7. Secure by default. A platform should be secure by default and offer capabilities to ensure compliance and validation based on rules and standards defined by the organization.

Attributes of platform teams

Platform teams are responsible for the interfaces to and experiences with platform capabilities - like Web portals, custom APIs, and golden path templates. On one hand, platform teams work with those teams implementing infrastructure and supporting services to define consistent experiences; on the other, they work with product and user teams to gather feedback and ensure those experiences meet requirements.

Following are jobs a platform team should be responsible for:

  1. Research platform user requirements and plan feature roadmap
  2. Market, evangelize and advocate for the platform’s proposed values
  3. Manage and develop interfaces for using and observing capabilities and services, including portals, APIs, documentation and templates, and CLI tools

Most importantly, platform teams must learn about the requirements of platform users to inform and continuously improve capabilities and interfaces offered by their platform. Ways to learn about user requirements include user interviews, interactive hackathons, issue trackers and surveys, and direct observation of usage through observability tools. For example, a platform team could publish a form for users to submit feature requests, lead roadmap meetings to share upcoming features and review users’ usage patterns to set priorities.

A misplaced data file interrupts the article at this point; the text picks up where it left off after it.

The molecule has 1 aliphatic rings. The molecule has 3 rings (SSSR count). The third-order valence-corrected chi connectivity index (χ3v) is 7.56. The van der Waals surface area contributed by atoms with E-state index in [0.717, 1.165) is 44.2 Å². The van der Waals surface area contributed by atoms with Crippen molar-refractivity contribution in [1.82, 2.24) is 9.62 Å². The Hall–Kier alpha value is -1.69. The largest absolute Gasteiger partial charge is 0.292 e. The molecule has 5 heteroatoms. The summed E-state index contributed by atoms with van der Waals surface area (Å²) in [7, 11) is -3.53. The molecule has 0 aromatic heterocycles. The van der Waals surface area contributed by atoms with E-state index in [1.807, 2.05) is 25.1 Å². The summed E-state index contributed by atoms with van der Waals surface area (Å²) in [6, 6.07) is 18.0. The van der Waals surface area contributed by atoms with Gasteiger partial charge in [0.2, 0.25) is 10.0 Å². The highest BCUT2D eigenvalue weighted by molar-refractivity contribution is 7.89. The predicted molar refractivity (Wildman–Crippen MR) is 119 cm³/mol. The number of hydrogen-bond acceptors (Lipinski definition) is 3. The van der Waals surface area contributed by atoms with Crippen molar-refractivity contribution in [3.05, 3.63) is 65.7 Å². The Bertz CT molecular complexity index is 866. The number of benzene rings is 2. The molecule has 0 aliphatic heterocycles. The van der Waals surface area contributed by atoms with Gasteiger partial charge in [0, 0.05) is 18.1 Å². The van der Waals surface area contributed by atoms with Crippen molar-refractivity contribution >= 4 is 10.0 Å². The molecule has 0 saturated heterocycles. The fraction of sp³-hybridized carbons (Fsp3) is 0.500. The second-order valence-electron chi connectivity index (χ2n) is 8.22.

Inbound feedback and thoughtful design is one side of product delivery; the other side is outbound marketing and advocacy. If the platform is truly built to user requirements those users will be excited to use the provided capabilities. Some ways a platform team can enable user adoption is through internal marketing activities including broad announcements, engaging demos, and regular feedback and communication sessions. The key here is to meet users where they are and bring them on a journey to engage with and benefit from the platform.

A platform team doesn’t necessarily run compute, network, storage or other services. In fact an internal platform should rely on externally-provided services and capabilities as much as possible; platform teams should build and maintain their own capabilities only when they’re not available elsewhere from managed providers or internal infrastructure teams. Instead, platform teams are most responsible for the interfaces (i.e., GUI, CLI, and API) and user experiences for the services and capabilities their platform makes available.